In this study, we asked following questions: What is the difference between the two experimentally observed, parallel folding pathways? What is the influence of a chaperonin cage (confinement) on the folding and self-tying of UCHs? And more generally, what are the dynamical properties of UCH in a bulk and in a confinement? To answer these questions, we performed a comprehensive study of representative UCH members in a model of chaperonin cage (mimicked by repulsive cavity) and in the bulk, using structure-based model simulations. To ensure robustness of the results, we investigated proteins from different organisms, with low sequence similarity, and different depth of the knot. The results show that the structure-based model was sufficient to knot and unknot each of the studied proteins with and without the presence of confinement. However, only in the confinement, the simulations in transition temperature were accessible. We performed a comprehensive analysis of knot occurrence during simulations, resulting in the identification of two topologically distinct pathways. To relate our results to the experiment, we reproduce the chevron plot for a representative protein member of UCH family, revealing the existence of fast and slow phases. Next, we studied short-lived knots on the folding and the unfolding pathway and revealed for the first time the existence of random knots in the unfolded protein chain. To our knowledge, this is the first theoretical study with a direct investigation of the influence of the excluded volume on proteins containing complex knots.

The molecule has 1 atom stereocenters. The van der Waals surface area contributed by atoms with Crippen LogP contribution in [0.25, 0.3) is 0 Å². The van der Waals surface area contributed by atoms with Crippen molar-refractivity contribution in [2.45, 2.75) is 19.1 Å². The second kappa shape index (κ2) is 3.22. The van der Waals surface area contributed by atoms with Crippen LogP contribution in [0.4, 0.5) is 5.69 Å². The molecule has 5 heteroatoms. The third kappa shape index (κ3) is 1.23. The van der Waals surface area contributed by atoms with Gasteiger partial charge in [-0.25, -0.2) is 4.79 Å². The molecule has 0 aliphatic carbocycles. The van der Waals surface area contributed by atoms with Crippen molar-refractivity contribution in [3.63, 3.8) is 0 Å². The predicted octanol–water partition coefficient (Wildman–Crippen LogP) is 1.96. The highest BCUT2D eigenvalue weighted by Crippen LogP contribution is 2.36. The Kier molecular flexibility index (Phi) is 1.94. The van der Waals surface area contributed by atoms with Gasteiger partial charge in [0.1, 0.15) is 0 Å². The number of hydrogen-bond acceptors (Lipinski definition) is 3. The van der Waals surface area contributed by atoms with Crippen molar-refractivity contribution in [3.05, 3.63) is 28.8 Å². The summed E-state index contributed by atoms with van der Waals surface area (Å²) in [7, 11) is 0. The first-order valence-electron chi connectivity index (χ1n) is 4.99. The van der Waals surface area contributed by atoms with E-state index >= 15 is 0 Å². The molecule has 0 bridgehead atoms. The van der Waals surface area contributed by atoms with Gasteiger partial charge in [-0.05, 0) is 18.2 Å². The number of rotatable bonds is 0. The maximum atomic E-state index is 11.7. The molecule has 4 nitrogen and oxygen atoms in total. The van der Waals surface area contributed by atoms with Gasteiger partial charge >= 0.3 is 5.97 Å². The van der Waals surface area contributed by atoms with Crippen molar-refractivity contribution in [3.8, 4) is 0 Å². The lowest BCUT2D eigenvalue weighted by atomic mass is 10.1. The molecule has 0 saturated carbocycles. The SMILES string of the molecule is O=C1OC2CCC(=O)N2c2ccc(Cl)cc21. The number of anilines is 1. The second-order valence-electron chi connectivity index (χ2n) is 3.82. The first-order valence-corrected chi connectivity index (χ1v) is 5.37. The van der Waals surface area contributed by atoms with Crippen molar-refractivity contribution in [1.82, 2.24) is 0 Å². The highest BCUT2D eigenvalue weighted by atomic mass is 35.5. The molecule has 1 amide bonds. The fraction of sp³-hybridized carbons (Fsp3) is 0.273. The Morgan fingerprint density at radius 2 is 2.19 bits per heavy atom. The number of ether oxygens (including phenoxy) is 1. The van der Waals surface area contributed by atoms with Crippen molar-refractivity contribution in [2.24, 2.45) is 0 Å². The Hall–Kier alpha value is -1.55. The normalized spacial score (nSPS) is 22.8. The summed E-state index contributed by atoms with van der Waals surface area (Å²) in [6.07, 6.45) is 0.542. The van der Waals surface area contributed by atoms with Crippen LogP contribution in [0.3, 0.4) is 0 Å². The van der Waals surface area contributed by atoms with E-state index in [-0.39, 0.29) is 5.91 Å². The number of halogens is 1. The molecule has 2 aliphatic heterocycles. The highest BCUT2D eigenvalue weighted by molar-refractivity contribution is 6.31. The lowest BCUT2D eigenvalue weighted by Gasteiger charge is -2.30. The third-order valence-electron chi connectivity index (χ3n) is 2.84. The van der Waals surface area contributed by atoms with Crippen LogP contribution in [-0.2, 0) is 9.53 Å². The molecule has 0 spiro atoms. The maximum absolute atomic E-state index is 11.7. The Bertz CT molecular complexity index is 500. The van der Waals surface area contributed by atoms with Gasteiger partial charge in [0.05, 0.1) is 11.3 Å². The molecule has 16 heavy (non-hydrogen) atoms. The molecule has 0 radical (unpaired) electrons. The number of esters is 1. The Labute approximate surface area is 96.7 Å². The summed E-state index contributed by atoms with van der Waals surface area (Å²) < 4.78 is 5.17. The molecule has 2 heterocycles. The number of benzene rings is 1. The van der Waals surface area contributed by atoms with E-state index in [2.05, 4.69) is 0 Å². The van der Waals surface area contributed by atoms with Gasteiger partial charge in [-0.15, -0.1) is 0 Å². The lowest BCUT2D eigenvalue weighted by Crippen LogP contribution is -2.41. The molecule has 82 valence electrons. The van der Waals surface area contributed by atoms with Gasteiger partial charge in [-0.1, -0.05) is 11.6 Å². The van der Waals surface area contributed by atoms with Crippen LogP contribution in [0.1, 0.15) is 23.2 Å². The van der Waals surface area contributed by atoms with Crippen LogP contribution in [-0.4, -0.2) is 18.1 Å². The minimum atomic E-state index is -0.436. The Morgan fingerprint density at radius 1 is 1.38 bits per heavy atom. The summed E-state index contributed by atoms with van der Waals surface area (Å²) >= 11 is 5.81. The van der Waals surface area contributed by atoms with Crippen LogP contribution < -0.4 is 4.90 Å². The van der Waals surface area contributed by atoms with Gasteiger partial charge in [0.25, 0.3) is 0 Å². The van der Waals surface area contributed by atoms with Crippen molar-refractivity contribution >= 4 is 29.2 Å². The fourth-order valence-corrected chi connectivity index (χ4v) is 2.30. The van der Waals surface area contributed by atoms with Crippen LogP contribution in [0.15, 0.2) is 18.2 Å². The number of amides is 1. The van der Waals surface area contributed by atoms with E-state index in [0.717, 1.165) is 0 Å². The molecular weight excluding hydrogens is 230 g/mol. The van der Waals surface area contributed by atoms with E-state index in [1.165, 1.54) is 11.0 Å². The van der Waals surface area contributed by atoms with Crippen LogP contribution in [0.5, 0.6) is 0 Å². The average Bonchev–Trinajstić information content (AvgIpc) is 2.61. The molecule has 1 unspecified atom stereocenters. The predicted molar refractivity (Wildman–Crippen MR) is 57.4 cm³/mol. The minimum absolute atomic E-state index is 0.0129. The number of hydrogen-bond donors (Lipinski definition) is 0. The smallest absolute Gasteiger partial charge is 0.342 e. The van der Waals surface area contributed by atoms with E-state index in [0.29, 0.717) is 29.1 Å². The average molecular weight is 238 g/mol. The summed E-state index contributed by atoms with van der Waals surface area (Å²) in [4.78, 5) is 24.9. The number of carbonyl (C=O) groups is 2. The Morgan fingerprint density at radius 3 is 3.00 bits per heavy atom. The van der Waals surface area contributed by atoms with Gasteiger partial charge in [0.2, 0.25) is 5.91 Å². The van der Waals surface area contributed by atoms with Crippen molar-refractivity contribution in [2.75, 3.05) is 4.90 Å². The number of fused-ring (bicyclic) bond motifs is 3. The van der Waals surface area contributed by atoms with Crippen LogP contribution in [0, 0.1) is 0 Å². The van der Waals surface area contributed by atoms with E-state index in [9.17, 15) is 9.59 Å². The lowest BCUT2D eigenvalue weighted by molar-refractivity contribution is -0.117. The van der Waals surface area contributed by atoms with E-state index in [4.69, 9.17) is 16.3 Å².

Materials and methods

Protein structures

To obtain robust results, three sequentially different members of UCH family denoted with their PDB codes 3IRT (UCH-L1), 2LEN (UCH-L1), and 4I6N (UCH-L5) were studied. Additionally, to check an influence of the length of knot tails, we constructed in silico mutant of 4I6N, denoted as 4I6N-m, obtained by removing 7 residues from the N-terminus. All investigated structures feature a left-handed 52 knot and complex topological fingerprint 523131. Alignment of the 3-dimensional structures of the studies proteins is shown in the Fig 1 and their most important topological and structural information is summarized in Table 1. Further structural and sequential comparison of chosen structures is presented in S1 Appendix, part 1. Not determined region (amino acids 142–152) in the structure of 4I6N was repaired using Modeller software [37], where the model with the lowest DOPE potential (Discrete Optimized Protein Energy) was chosen. The DOPE potential is one of the quantities assessing the structure correctness [38].

The model and simulations